Thin full finger cycling or joiners gloves with the tips of index cut off...keeps the dexterity and reduces the chill factor. Tried thick gloves, normal fingerless and not much works.

If I remember, an exothermic gel pack (pop the tab and in gives off heat as it 'freezes'...sodium acetate).

Tip for ladders...self adhesive skateboard grip tape applied to the rungs gives a hard wearing non-slip surface. Literally a life saver on wet days.

A fleece neck gaiter, popular with motor and pedal bikers keeps the chill from going down your neck/jacket.

Like Rob, tried IR heaters. I found them to reduce productivity as staff won't get away from them as they get chilly since air not warm...and no use for materials / printers being chilled.

Dave
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Duncan Wilkie

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Post Fri Nov 08, 2013 1:31 am

It depends what you consider cold. In this area cold is life threatening not just uncomfortable. When it gets to -35C we stay inside. On a sunny day if it's not windy, we will work outdoors at -20C. We have make up air linked to the spray booth. the make up air has the option to heat up using natural gas. Believe me the gas meter is a blur when we are heating -35C air to room temp. and then promptly dumping it out the other end.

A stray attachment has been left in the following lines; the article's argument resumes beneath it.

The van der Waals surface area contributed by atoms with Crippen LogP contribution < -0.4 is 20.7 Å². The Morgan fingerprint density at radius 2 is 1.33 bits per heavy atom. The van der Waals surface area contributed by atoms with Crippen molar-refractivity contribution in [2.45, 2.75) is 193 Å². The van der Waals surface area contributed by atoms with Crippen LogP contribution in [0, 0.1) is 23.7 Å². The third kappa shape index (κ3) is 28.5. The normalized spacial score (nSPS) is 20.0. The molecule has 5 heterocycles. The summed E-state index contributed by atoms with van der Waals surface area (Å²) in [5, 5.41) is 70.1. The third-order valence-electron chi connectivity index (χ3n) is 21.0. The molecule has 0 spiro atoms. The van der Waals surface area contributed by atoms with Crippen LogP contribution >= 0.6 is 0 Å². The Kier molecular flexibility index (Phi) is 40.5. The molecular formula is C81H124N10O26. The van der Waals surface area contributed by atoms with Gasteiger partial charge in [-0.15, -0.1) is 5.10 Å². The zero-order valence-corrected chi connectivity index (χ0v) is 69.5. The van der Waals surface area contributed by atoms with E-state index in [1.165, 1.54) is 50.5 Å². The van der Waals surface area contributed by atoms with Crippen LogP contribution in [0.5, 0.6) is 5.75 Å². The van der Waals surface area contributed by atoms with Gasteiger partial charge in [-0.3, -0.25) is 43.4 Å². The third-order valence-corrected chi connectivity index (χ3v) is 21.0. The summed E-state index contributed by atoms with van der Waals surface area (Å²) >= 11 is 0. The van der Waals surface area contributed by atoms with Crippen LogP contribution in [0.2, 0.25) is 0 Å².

We usually get at least a one week stretch each winter where it never goes above -30C. Again to some this may sound extreme, but there are areas to the north of us where -40 and up is the norm. The really annoying part is the lack of sunshine. Thankfully it is a dry cold. :)
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Robert Lambie

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Post Fri Nov 08, 2013 1:56 am

Thanks for that Duncan! :o


Image



:lol1: :lol1: :lol1: :lol1:
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Phill Fenton

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Post Fri Nov 08, 2013 9:40 am

Whenever it gets cold I convert from Centigrade to Farenheit.

e.g 0 degrees celsius = 32 degrees farenheit an instant increase of 32 degrees :cool:

...What? (puppy-eyes)
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Martin Pearson

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Post Fri Nov 08, 2013 1:18 pm

Someone gave me a pair of padded overalls a few months ago, not been that cold yet but tried them on the other day & had to take them off after a short while because I was to hot so hopefully they will help in the workshop when the weather gets bad.
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Denise Goodfellow

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Post Fri Nov 08, 2013 1:20 pm

Forgot to add - sexy cuddles keep you warm but not good for getting any work done LOL

XX :oops:
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George Elsmore

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Post Fri Nov 08, 2013 1:23 pm

wifes stockings and suzzies :o
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Denise Goodfellow

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Post Fri Nov 08, 2013 2:30 pm

George Elsmore wrote:wifes stockings and suzzies :o


got any pics pmsl lol :lol1: